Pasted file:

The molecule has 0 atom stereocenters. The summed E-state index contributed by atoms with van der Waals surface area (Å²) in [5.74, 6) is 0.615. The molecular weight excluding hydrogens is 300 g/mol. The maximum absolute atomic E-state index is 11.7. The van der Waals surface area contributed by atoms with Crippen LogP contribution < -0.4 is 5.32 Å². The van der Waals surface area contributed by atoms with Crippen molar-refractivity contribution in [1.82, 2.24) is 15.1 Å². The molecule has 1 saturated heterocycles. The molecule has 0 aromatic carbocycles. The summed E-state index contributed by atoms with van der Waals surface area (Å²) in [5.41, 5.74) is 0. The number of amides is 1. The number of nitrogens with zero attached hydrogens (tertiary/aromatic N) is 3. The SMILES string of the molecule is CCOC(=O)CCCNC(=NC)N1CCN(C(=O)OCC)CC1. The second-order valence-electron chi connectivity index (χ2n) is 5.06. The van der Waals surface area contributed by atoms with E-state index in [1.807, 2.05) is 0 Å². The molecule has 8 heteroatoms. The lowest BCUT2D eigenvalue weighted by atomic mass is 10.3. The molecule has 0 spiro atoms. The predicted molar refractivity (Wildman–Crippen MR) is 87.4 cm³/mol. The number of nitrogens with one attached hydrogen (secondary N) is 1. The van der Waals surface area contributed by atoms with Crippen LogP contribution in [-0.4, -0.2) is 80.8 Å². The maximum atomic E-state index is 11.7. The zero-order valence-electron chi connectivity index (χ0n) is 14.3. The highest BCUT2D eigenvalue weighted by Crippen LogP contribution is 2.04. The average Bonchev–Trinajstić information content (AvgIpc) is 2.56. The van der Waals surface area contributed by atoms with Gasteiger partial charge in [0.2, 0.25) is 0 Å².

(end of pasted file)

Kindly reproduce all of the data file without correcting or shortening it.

The molecule has 0 atom stereocenters. The summed E-state index contributed by atoms with van der Waals surface area (Å²) in [5.74, 6) is 0.615. The molecular weight excluding hydrogens is 300 g/mol. The maximum absolute atomic E-state index is 11.7. The van der Waals surface area contributed by atoms with Crippen LogP contribution < -0.4 is 5.32 Å². The van der Waals surface area contributed by atoms with Crippen molar-refractivity contribution in [1.82, 2.24) is 15.1 Å². The molecule has 1 saturated heterocycles. The molecule has 0 aromatic carbocycles. The summed E-state index contributed by atoms with van der Waals surface area (Å²) in [5.41, 5.74) is 0. The number of amides is 1. The number of nitrogens with zero attached hydrogens (tertiary/aromatic N) is 3. The SMILES string of the molecule is CCOC(=O)CCCNC(=NC)N1CCN(C(=O)OCC)CC1. The second-order valence-electron chi connectivity index (χ2n) is 5.06. The van der Waals surface area contributed by atoms with E-state index in [1.807, 2.05) is 0 Å². The molecule has 8 heteroatoms. The lowest BCUT2D eigenvalue weighted by atomic mass is 10.3. The molecule has 0 spiro atoms. The predicted molar refractivity (Wildman–Crippen MR) is 87.4 cm³/mol. The number of nitrogens with one attached hydrogen (secondary N) is 1. The van der Waals surface area contributed by atoms with Crippen LogP contribution in [-0.4, -0.2) is 80.8 Å². The maximum atomic E-state index is 11.7. The zero-order valence-electron chi connectivity index (χ0n) is 14.3. The highest BCUT2D eigenvalue weighted by Crippen LogP contribution is 2.04. The average Bonchev–Trinajstić information content (AvgIpc) is 2.56. The van der Waals surface area contributed by atoms with Gasteiger partial charge in [0.2, 0.25) is 0 Å².